Another big mistake is to be too optimistic. The classic symptom of optimism is what is referred to as “the hockey stick.” Invariably, entrepreneurs project revenues to begin slowly, and then project them to grow exponentially in years 3 to 5. If you plot the revenue data points on a graph, it looks suspiciously like something that should fit in the hands of Wayne Gretzky, the ice hockey legend. The only thing missing is a puck. Why is this a problem? Normally, because it’s unrealistic. Most companies just don’t grow that way. The other reason is more mundane and practical. What many people fail to realize is that when companies grow quickly, they burn through cash, even if they’re profitable. The reason for this is because as the company grows, more and more resources are tied up in working capital: the company needs more inventory, it has more uncollected receivables, and more prepaid expenses. All of the profit is tied up in inventory and receivables. An experienced executive once told me that more companies go out of business because they have too much business than not enough. At first, that sounds counterintuitive. After all, if the company is growing and making money, how could it run out of money, the definition of bankruptcy. The reason is because all of that profit is tied up in things like receivables and inventory. It really makes good sense.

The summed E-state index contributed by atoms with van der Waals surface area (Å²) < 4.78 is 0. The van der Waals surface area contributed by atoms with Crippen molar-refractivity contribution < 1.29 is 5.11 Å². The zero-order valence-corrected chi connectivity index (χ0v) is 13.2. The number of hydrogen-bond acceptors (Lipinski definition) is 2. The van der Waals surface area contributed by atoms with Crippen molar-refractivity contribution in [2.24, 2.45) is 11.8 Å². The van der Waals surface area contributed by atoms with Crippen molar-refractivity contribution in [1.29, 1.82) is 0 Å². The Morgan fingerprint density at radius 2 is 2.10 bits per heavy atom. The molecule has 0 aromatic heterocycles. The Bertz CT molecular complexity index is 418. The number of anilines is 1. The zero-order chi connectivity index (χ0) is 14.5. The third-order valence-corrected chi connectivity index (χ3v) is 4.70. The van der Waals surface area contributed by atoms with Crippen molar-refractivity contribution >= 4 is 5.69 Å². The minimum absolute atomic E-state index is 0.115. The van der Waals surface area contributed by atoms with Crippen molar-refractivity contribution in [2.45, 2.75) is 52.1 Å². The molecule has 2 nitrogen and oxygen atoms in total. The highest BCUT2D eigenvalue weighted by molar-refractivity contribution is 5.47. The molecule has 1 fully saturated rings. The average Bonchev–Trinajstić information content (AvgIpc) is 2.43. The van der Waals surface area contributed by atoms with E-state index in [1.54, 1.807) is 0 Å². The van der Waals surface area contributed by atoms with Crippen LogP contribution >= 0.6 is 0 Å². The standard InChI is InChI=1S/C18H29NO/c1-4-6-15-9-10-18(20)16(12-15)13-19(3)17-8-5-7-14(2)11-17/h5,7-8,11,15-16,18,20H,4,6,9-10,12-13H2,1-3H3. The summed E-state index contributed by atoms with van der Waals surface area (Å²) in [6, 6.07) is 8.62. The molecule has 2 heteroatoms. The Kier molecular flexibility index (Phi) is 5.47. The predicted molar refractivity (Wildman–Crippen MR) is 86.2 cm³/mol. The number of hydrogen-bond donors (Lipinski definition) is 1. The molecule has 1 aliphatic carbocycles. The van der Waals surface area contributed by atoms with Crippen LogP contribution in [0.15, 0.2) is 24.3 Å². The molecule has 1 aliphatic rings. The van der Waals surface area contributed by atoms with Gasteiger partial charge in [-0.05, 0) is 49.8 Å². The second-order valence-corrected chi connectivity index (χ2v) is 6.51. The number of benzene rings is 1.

So let’s go back to the hockey stick. When I, as an angel investor, see the proverbial hockey stick, I think the following:
1) First, the entrepreneur is unrealistic about sales growth
2) Second, even if the growth materializes, it’s going to suck up lots of cash
3) And third, all of that growth is going to tax the human resources of the company. If business really does grow quickly, who’s going to process the orders and keep things under control? If a business grows too quickly, product and service quality tends to suffer. After all, how many times have you had the following happen: you go to a new restaurant or other new business; you have a good experience … you’re pleased … and you tell your friends what a great time you’ve had. They have similar experiences. The business grows and grows. Pretty soon, you go back and it’s not the same place. What happened? The business just simply grew too quickly to keep up. In the extreme, it will grow so quickly that the company will end up going out of business.